What are the best exercises for lower back pain?

It’s a common question to be asked what is the best exercise for lower back pain, the answer often seeming to be pilates or other “core” exercise. The idea being that a weak core means that you are over stressing weak back and core muscles and pilates addresses these issues.

While it is a long held and common belief that if you have a “bad back” then the first course of action for you should be to strengthen your core and work on spinal stabilisation the evidence doesn’t point to this.     The evidence actually points strongly to the fact that  neither a a stronger core or greater ability to stabilise the spine have much impact on back pain. There have been a number of studies that have shown that specific “core” work does not actually confer any real benefit such as this one carried out on soldiers It is not that the idea of doing pilates, or any similar exercise, is a bad idea rather that it doesn’t confer any benefit over doing some simple lumbar strengthening exercises or even a general exercise program.

Three attractive sport girls smiling while doing abs lying on yoga mat in fitness class

This study  highlights this. The study showed that whilst at the 8 week point doing Pilates conferred a distinct benefit over riding a stationary bike after 6 months,  a much more important time frame in terms of long standing back pain, there was no difference in both groups with regards to self-rated pain, disability and catastrophising. Then we have this large systematic review with a meta analysis, a meta analysis is a statistical review of a large number of different studies,  which states that spinal stabilisation exercise isn’t any better than simple regular exercise.

There is strong evidence stabilisation exercises are not more effective than any other form of active exercise in the long term. The low levels of heterogeneity and large number of high methodological quality of available studies, at long term follow-up, strengthen our current findings, and further research is unlikely to considerably alter this conclusion.”

Then we have this, similar, study of 39 different trials where it was found that there were benefits from strength and resistance training as well as for co-ordination and stabilisation. The most notable point of the studies though was that the biggest improvements came when the whole body rather than a particular area trained was trained.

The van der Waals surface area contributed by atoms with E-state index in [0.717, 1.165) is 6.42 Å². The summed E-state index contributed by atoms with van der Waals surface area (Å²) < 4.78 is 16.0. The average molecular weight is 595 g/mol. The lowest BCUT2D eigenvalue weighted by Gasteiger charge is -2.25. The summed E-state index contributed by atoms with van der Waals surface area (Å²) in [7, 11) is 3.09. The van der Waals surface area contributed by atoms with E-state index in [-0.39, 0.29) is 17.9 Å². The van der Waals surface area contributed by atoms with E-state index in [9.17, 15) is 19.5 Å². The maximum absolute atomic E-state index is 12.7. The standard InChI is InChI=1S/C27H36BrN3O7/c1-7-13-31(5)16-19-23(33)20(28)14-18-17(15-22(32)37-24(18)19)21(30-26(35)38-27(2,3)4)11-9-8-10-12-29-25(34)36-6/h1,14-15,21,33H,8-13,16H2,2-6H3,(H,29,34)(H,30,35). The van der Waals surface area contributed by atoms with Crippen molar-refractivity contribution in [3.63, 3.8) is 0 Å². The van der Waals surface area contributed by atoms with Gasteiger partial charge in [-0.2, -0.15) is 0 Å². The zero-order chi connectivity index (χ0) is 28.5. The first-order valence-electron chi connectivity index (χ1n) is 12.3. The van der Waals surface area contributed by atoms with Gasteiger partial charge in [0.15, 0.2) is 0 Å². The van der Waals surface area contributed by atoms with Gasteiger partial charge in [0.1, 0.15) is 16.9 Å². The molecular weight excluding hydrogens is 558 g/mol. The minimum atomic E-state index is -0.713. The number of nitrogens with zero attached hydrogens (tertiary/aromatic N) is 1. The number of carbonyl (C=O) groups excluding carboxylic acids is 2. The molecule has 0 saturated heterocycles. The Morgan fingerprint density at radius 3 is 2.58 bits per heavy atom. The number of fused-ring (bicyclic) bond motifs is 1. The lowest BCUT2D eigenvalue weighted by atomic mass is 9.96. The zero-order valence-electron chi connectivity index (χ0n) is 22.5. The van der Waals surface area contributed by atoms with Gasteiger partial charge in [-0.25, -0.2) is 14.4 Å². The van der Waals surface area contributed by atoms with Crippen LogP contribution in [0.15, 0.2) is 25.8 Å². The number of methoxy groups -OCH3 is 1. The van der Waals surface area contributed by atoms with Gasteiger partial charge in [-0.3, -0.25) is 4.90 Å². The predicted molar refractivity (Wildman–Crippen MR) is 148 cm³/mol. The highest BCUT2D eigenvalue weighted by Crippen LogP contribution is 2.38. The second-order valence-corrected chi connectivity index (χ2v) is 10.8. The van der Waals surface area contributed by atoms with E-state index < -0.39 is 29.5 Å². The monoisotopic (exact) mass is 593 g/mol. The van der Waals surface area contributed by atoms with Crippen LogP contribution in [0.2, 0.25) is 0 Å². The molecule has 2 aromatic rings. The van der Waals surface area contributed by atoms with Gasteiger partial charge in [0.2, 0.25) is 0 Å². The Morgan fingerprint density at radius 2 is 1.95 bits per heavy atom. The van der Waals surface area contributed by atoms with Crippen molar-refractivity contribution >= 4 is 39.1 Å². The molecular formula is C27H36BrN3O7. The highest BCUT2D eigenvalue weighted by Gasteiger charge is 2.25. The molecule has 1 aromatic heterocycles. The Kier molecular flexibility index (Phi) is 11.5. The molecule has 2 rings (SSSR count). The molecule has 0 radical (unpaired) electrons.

If we go back to the beginning of the post and the idea that working on spinal stabilisation is a potential route to reducing back pain. It was found in this study that those suffering form back pain actually had stiffer spines and less movement so, perhaps, teaching them to brace and stiffen their spine isn’t the best approach, especially if this is all that is done. Rather than focusing on reducing movement we should be focusing on increasing movement and reducing the fear that can accompany it. This is possibly even more important in strong individuals who don’t have any strength issues that need addressed as they may have an all or nothing to their recruitment strategy when what we want to have is one that is appropriate to the task at hand. We need to be able to both turn the muscles on and, just as importantly, turn them off.

Chemnitz, Germany - October 4, 2015: A strong man pulling a 15 ton heavy truck with a rope in the final of FIROCON Truck Pull European Championships in Chemnitz (Germany). During the two-day championships, the most powerful men and women in Europe measured their forces. The athletes came from Germany, Poland, The Netherlands, Italy, Switzerland, Austria, Czech Republic, Serbia, Ukraine, Norway and Ireland.

So what does this mean for you and your back pain?

1. First and foremost it likely means that you can stop trying to find a miracle exercise that will cure your back pain, it doesn’t really exist and you may need to work through a number of different ones to find the one that helps you.

2. Learning to move without fear of hurting yourself is very important and where a sports therapist, physiotherapist etc comes into play. They can help you explore movement a safe environment so you can come to realise that you can bend over without putting a lot of thought into it.

3. Recognising that your back isn’t the fragile structure you are often told it is and coming to an understanding that not all pain means something is wrong, or at least not something you need to be concerned about.

4. Being strong or weak doesn’t really matter we can all get a sore back and learning to move well so that the number of options you have available isn’t limited can help a lot.

5. Finally and possibly most important of all, there are many factors that go into creating the situation where you seem to be constantly sore and speaking to the appropriate professional can help a great deal in changing how you think about pain in general and your back pain in particular.

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